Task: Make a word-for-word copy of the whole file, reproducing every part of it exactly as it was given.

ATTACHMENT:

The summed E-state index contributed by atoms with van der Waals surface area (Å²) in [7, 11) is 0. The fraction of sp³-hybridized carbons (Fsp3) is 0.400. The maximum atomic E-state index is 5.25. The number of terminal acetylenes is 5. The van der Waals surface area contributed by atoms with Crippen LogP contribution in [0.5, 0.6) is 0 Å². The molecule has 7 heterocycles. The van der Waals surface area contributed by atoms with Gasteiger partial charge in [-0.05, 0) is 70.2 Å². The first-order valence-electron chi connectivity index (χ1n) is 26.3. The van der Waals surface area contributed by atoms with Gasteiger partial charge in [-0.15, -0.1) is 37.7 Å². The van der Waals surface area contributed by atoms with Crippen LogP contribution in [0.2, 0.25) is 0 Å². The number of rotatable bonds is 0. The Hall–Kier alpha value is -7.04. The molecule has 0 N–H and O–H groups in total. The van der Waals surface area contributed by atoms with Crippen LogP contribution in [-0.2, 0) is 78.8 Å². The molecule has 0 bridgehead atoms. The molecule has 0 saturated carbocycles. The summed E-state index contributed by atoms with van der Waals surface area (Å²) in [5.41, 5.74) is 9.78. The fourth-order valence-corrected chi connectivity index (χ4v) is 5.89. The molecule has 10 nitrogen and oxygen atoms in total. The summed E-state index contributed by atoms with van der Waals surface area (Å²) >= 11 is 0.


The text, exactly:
The summed E-state index contributed by atoms with van der Waals surface area (Å²) in [7, 11) is 0. The fraction of sp³-hybridized carbons (Fsp3) is 0.400. The maximum atomic E-state index is 5.25. The number of terminal acetylenes is 5. The van der Waals surface area contributed by atoms with Crippen LogP contribution in [0.5, 0.6) is 0 Å². The molecule has 7 heterocycles. The van der Waals surface area contributed by atoms with Gasteiger partial charge in [-0.05, 0) is 70.2 Å². The first-order valence-electron chi connectivity index (χ1n) is 26.3. The van der Waals surface area contributed by atoms with Gasteiger partial charge in [-0.15, -0.1) is 37.7 Å². The van der Waals surface area contributed by atoms with Crippen LogP contribution in [0.2, 0.25) is 0 Å². The number of rotatable bonds is 0. The Hall–Kier alpha value is -7.04. The molecule has 0 N–H and O–H groups in total. The van der Waals surface area contributed by atoms with Crippen LogP contribution in [-0.2, 0) is 78.8 Å². The molecule has 0 bridgehead atoms. The molecule has 0 saturated carbocycles. The summed E-state index contributed by atoms with van der Waals surface area (Å²) in [5.41, 5.74) is 9.78. The fourth-order valence-corrected chi connectivity index (χ4v) is 5.89. The molecule has 10 nitrogen and oxygen atoms in total. The summed E-state index contributed by atoms with van der Waals surface area (Å²) >= 11 is 0.